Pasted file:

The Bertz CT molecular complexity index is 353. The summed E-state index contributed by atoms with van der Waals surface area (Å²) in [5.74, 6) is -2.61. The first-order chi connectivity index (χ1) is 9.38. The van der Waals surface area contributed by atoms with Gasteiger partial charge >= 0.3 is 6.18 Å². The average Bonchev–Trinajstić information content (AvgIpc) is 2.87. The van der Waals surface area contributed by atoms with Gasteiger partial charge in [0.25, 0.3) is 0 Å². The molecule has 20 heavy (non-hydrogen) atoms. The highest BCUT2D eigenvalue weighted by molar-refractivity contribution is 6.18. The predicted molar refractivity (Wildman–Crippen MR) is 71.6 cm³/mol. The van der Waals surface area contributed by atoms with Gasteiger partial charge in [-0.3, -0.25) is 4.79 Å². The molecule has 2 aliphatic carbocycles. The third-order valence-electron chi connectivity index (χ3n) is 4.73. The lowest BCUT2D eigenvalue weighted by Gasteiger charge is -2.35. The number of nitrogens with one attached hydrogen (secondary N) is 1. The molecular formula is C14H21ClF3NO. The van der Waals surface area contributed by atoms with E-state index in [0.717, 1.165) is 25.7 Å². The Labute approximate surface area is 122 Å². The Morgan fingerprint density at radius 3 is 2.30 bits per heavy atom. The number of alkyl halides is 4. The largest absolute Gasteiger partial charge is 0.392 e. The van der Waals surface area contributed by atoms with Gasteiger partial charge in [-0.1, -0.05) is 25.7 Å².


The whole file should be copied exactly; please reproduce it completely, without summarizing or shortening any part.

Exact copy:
The Bertz CT molecular complexity index is 353. The summed E-state index contributed by atoms with van der Waals surface area (Å²) in [5.74, 6) is -2.61. The first-order chi connectivity index (χ1) is 9.38. The van der Waals surface area contributed by atoms with Gasteiger partial charge >= 0.3 is 6.18 Å². The average Bonchev–Trinajstić information content (AvgIpc) is 2.87. The van der Waals surface area contributed by atoms with Gasteiger partial charge in [0.25, 0.3) is 0 Å². The molecule has 20 heavy (non-hydrogen) atoms. The highest BCUT2D eigenvalue weighted by molar-refractivity contribution is 6.18. The predicted molar refractivity (Wildman–Crippen MR) is 71.6 cm³/mol. The van der Waals surface area contributed by atoms with Gasteiger partial charge in [-0.3, -0.25) is 4.79 Å². The molecule has 2 aliphatic carbocycles. The third-order valence-electron chi connectivity index (χ3n) is 4.73. The lowest BCUT2D eigenvalue weighted by Gasteiger charge is -2.35. The number of nitrogens with one attached hydrogen (secondary N) is 1. The molecular formula is C14H21ClF3NO. The van der Waals surface area contributed by atoms with E-state index in [0.717, 1.165) is 25.7 Å². The Labute approximate surface area is 122 Å². The Morgan fingerprint density at radius 3 is 2.30 bits per heavy atom. The number of alkyl halides is 4. The largest absolute Gasteiger partial charge is 0.392 e. The van der Waals surface area contributed by atoms with Gasteiger partial charge in [-0.1, -0.05) is 25.7 Å².